Our results displayed in Table 3 and Table 4 are based on including all predictions for every sequence in the dataset using the leave-one-out validation method. As a probabilistic method, every prediction is generated with an estimated probability of correctness. This is an important criterion to consider when studying the results generated by the ngLOC method. Table 5 displays the accuracy of the predictions based on confidence score (CS) for both the plant and animal data. These results clearly demonstrate the value of the CS in evaluating the reliability of a prediction. Predictions with a high CS score have a high accuracy rate and vice-versa. For example, a prediction in the Animal model that attained a score of 70 or higher has a 99.9% likelihood of being correct. Moreover, 65.8% of the entire dataset tested received a score at these levels. On the contrary, if a prediction only scored less than 20, it has only about a 50% chance of being the correct prediction; only 5% of the data was scored at this low confidence level. The cumulative accuracy in Table 5 reflects the coverage of prediction at a given CS.
Table 5

- Benchmarking the confidence score on eukaryotic datasets

  

Confidence Score

  

0

10

20

30

40

50

60

70

80

90

Animal

% of dataset

-

5.0

10.5

5.5

5.4

5.4

7.8

11.2

21.0

28.3

 

% accuracy

-

50.2

48.9

80.4

89.0

95.4

98.4

98.9

99.5

99.9

 

Cumulative % of data

100.0

100.0

95.0

84.5

79.0

73.6

68.2

60.5

49.3

28.3

 

Cumulative % accuracy

89.9

89.9

92.0

97.3

98.5

99.2

99.5

99.6

99.8

99.9

Plant

% of dataset

-

7.9

6.1

4.6

4.8

4.7

6.1

8.3

14.3

43.2

 

% accuracy

-

40.3

65.8

83.9

88.8

94.1

97.8

99.0

99.9

100.0

 

Cumulative % of data

100.0

100.0

92.1

86.0

81.4

76.6

71.9

65.8

57.5

43.2

 

Cumulative % accuracy

91.4

91.4

95.8

97.9

98.7

99.3

99.7

99.9

100.0

100.0

Comparison against other methods

We compared the updated ngLOC method against two recent methods. Our first comparison was against SherLoc2, a method that can predict 11 eukaryotic subcellular localizations [6]. SherLoc2 integrates several sequence-based features, text-based features, phylogenetic profiles and Gene Ontology (GO) terms to generate a prediction. Our second comparison was against WegoLoc, which predicts 10 eukaryotic subcellular localizations of proteins based on sequence similarity and weighted Gene Ontology (GO) information [7]. Both methods support predictions for plant and animal sequences.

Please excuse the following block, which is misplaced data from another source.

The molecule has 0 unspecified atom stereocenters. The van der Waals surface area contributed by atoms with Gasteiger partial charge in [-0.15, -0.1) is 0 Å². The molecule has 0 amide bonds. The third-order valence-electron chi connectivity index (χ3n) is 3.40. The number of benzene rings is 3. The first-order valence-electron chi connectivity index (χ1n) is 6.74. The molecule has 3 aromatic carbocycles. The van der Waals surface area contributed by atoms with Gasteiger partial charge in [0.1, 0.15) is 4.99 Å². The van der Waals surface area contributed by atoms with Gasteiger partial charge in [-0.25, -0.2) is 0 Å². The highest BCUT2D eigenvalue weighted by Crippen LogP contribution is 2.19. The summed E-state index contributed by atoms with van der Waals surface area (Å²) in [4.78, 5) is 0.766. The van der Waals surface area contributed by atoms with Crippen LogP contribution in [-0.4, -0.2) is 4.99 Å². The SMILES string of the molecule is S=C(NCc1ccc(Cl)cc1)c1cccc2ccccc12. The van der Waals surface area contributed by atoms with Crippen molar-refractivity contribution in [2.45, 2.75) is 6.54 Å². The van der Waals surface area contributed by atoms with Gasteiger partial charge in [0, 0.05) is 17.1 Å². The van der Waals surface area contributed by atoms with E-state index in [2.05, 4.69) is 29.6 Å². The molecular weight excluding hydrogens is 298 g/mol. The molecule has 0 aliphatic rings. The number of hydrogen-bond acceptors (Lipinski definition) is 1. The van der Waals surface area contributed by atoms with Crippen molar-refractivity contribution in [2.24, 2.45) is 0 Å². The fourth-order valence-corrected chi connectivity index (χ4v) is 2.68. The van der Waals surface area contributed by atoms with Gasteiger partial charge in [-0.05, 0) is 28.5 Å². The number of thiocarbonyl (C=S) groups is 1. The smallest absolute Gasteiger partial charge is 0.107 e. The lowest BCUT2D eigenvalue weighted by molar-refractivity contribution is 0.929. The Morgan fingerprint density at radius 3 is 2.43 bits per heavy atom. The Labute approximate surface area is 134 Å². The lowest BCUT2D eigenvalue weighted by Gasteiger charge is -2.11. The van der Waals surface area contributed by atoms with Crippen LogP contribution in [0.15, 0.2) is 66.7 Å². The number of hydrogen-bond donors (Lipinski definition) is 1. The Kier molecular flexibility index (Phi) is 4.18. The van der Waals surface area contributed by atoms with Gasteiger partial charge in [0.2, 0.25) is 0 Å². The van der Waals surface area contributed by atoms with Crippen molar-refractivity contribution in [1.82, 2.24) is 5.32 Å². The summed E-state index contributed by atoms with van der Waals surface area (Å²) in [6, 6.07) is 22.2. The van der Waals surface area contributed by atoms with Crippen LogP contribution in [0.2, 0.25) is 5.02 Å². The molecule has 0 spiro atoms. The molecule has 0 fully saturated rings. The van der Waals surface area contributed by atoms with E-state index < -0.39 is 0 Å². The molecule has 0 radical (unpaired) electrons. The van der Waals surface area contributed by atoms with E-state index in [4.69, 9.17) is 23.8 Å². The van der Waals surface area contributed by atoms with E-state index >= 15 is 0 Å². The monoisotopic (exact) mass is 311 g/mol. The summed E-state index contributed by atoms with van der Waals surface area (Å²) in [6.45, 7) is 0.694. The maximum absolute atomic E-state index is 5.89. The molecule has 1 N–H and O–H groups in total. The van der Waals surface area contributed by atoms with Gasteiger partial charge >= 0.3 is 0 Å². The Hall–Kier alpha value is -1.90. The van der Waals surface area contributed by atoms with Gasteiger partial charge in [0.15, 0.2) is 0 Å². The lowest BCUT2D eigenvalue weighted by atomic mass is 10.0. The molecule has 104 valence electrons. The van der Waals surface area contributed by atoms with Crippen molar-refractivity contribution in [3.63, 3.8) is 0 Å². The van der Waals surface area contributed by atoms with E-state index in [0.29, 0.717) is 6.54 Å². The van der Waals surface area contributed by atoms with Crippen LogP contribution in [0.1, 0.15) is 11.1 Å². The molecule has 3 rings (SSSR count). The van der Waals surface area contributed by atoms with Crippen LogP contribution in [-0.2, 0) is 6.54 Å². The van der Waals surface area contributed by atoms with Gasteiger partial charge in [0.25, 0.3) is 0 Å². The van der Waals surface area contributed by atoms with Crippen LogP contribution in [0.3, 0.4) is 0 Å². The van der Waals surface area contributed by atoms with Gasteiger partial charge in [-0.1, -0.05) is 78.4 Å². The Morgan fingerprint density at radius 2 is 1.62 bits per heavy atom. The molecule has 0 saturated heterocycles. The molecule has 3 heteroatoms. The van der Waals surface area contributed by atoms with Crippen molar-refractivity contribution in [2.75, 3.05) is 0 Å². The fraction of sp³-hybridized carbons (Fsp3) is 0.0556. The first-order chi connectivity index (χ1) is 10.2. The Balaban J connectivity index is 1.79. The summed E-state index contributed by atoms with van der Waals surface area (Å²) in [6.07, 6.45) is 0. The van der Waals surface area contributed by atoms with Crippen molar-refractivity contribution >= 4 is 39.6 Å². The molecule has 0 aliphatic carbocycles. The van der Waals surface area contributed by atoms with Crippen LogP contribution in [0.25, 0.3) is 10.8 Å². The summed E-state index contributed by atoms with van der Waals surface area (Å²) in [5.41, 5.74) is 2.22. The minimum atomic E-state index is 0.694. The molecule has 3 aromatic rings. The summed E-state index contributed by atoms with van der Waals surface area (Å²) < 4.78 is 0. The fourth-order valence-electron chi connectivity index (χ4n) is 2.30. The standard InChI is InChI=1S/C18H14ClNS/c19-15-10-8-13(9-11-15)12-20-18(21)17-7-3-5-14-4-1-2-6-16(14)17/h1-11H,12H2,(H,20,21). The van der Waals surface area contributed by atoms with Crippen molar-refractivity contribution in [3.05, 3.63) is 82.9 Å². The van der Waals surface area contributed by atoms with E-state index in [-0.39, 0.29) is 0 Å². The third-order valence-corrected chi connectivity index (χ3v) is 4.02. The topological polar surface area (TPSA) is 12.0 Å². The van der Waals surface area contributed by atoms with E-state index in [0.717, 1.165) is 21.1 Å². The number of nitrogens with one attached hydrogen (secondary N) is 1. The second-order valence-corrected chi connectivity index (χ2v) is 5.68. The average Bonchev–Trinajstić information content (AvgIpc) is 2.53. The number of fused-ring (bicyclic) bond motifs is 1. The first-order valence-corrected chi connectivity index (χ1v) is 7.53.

We created two separate datasets for testing purposes. We generated a random selection of approximately 15% of our training data for animal and plant data, respectively. Sequences in the test set were removed from the training set for these experiments. We also removed all instances in the test data that also existed in the training data for WegoLoc. (We were unable to obtain the training data for sherLoc2.) Sequences belonging to cell junction were removed. All other test data were considered, including multi-localized sequences. For multi-localized sequences, we consider the prediction to be correct for all methods if any of the correct localization classes were predicted.

The results from comparing ngLOC against sherLoc2 are displayed in Table 6 and 7. A local, stand-alone version of sherLoc2 was installed to run our tests. We encountered numerous sequences that failed to report a result from sherLoc2 (this was particularly true of the plant test), and thus we only include classes and data on the proteins that generated a prediction. Our results show that the ngLOC method outperformed sherLoc2 in most classes with superior accuracy. This is likely due to the fact that sherLoc2 requires data from multiple sources, including text sources, to develop seven different classifiers joined together to generate a single prediction. Some of these individual classifiers scan for known localization signals, motifs, phylogenetic profiles, known GO terms, and text abstracts from PubMed [6]. If this information is not available for sequences being predicted, then we observed that in many instances, an incorrect prediction was generated. In contrast, our ngLOC method is a sequence-only, homology-based classification method that has no need for additional information a priori.
Table 6

Class-wise performance of ngLOC and SherLoc2 on animal test dataset

 

Localization

ngLOC (TP)

ngLOC (sens.)

sherLoc2 (TP)

sherLoc2 (sens.)

Total

 

CYT

212

78.5

238